Tag: evidence-based practice

Service-Users Who Found CBT Unhelpful Offer Their Perspectives

Counseling clients in the UK who found CBT unhelpful were interviewed about their experiences.

Assessing Outcomes at the Alternative to Meds Center: Survey Results Prove...

I am often contacted by organizations seeking help with documenting how their efforts make a statistically significant difference when it comes to their clientsā€™ success. Letā€™s take a look at some of the essential aspects that must be considered for those seeking documentation of evidence-based treatment.

Researchers Question ā€œGold Standardā€ Status of Cognitive Behavioral Therapy

Researchers argue for plurality and diversity among psychotherapy approaches and question the perceived superiority of Cognitive Behavioral Therapy (CBT).

Homogenization of Psychotherapy and Counseling

In this piece forĀ Transcend Media Service, Dr. Anthony J. Marsella critiques the standardization of mental health treatment, arguing that it overlooks cultural and individual...

Feds Close ‘Evidence Based’ National Registry

FromĀ Education Week: The Substance Use and Mental Health Services Administration has put a halt on the National Registry of Evidence-Based Programs and Practices, a...

New Collaborative and Feedback-Informed Family Therapy Approach

Attempts to bridge the gap between research and practice result in a family therapy approach which employs clients as co-researchers.

Psychodynamic Therapy Revealed to be as Efficacious as Cognitive Behavioral Therapy

Meta-analytic study finds that psychodynamic therapy outcomes are equivalent to those of CBT and other empirically supported treatments.

Confessions of a Trespasser

In a recently published commentary in Psychiatric Times, Ronald Pies and Joseph Pierre made this assertion: Only clinicians, with an expertise in assessing the research literature, should be weighing in on the topic of the efficacy of psychiatric drugs. They wrote their commentary shortly after I had published on madinamerica ā€œThe Case Against Antipsychotics,ā€ and it was clear they had me in their crosshairs.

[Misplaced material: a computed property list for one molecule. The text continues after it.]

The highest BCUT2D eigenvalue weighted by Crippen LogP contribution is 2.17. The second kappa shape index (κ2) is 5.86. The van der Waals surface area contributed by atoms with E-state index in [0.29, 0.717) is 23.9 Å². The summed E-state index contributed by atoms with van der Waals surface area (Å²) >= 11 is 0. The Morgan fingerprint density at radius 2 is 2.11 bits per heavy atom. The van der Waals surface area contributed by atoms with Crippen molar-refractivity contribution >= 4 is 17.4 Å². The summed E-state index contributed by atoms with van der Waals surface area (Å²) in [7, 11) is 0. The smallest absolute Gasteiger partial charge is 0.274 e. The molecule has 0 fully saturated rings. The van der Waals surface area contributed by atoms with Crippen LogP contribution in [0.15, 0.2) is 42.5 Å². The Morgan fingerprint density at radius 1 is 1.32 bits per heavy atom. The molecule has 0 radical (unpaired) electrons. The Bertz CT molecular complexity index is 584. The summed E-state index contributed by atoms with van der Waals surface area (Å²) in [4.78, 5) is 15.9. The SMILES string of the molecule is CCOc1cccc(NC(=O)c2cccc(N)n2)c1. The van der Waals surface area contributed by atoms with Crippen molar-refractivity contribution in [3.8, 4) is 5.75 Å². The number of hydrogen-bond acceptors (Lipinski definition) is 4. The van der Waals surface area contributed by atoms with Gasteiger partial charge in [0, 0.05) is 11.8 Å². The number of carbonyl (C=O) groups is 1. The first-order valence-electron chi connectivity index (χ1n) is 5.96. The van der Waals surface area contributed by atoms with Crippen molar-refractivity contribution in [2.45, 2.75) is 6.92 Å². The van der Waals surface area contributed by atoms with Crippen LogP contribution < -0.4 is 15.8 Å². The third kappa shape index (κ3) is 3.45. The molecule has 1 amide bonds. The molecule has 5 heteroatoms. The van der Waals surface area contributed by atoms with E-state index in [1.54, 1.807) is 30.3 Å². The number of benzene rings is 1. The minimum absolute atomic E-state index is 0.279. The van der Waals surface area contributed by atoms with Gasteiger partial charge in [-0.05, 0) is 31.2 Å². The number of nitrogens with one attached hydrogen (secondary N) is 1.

Why Evidence-based Practices Might not Actually Help People

Mental Health First Aid is designated as an evidence-based practice, but what does that really mean? All it means is that the program has gotten enough grant money to get some research that proves it meets its designated outcome criteria. This does not mean the real-life outcomes for the people involved, or for society, are desirable or helpful.

New Research into Antipsychotic Discontinuation And Reduction: the RADAR programme

For a long time I have felt that there just isnā€™t a good enough and long enough study on the pros and cons of long-term antipsychotic treatment versus reduction and discontinuation in people who have psychotic disorders, including those who are classified as having schizophrenia. Moreover, there are increasing reasons to be worried about the effects of long-term treatment with antipsychotics. I put this case to the UKā€™s National Institute of Health Research recently, and proposed that they fund a trial to assess the long-term outcomes of a gradual programme of antipsychotic reduction compared with standard ā€˜maintenance treatment.ā€™ The NIHR agreed that this was an important issue, and that a new trial was urgently needed. The RADAR (Research into Antipsychotic Discontinuation And Reduction) study officially started in January 2016.